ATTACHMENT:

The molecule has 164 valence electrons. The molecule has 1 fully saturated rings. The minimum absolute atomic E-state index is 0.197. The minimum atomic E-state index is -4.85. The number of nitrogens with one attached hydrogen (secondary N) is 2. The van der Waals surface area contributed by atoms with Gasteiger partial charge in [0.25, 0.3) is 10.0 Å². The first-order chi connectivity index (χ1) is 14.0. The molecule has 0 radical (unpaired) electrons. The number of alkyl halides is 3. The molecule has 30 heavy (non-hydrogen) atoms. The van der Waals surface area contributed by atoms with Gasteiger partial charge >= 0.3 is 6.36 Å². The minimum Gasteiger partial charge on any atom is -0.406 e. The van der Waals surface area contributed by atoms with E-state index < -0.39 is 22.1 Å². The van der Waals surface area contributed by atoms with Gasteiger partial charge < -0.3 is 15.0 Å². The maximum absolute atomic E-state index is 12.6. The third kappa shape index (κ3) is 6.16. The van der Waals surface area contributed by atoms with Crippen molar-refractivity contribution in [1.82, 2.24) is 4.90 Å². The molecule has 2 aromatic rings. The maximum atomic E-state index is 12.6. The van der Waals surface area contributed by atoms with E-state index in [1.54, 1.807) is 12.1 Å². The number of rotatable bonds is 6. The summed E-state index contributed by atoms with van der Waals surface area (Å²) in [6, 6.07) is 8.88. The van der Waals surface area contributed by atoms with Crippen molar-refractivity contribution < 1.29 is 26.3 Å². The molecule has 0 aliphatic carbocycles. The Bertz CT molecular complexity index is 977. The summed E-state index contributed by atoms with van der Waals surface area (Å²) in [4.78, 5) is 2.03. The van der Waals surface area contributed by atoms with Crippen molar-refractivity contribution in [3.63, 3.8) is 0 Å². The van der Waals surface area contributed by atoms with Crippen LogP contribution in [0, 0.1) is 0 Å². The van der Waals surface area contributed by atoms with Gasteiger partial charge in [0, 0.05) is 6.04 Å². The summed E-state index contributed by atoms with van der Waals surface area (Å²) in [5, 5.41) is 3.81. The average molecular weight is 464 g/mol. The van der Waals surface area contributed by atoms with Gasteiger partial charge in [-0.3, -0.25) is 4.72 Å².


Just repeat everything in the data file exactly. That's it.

The molecule has 164 valence electrons. The molecule has 1 fully saturated rings. The minimum absolute atomic E-state index is 0.197. The minimum atomic E-state index is -4.85. The number of nitrogens with one attached hydrogen (secondary N) is 2. The van der Waals surface area contributed by atoms with Gasteiger partial charge in [0.25, 0.3) is 10.0 Å². The first-order chi connectivity index (χ1) is 14.0. The molecule has 0 radical (unpaired) electrons. The number of alkyl halides is 3. The molecule has 30 heavy (non-hydrogen) atoms. The van der Waals surface area contributed by atoms with Gasteiger partial charge >= 0.3 is 6.36 Å². The minimum Gasteiger partial charge on any atom is -0.406 e. The van der Waals surface area contributed by atoms with E-state index < -0.39 is 22.1 Å². The van der Waals surface area contributed by atoms with Gasteiger partial charge < -0.3 is 15.0 Å². The maximum absolute atomic E-state index is 12.6. The third kappa shape index (κ3) is 6.16. The van der Waals surface area contributed by atoms with Crippen molar-refractivity contribution in [1.82, 2.24) is 4.90 Å². The molecule has 2 aromatic rings. The maximum atomic E-state index is 12.6. The van der Waals surface area contributed by atoms with E-state index in [1.54, 1.807) is 12.1 Å². The number of rotatable bonds is 6. The summed E-state index contributed by atoms with van der Waals surface area (Å²) in [6, 6.07) is 8.88. The van der Waals surface area contributed by atoms with Crippen molar-refractivity contribution < 1.29 is 26.3 Å². The molecule has 0 aliphatic carbocycles. The Bertz CT molecular complexity index is 977. The summed E-state index contributed by atoms with van der Waals surface area (Å²) in [4.78, 5) is 2.03. The van der Waals surface area contributed by atoms with Crippen molar-refractivity contribution in [3.63, 3.8) is 0 Å². The van der Waals surface area contributed by atoms with Crippen LogP contribution in [0, 0.1) is 0 Å². The van der Waals surface area contributed by atoms with Gasteiger partial charge in [0, 0.05) is 6.04 Å². The summed E-state index contributed by atoms with van der Waals surface area (Å²) in [5, 5.41) is 3.81. The average molecular weight is 464 g/mol. The van der Waals surface area contributed by atoms with Gasteiger partial charge in [-0.3, -0.25) is 4.72 Å².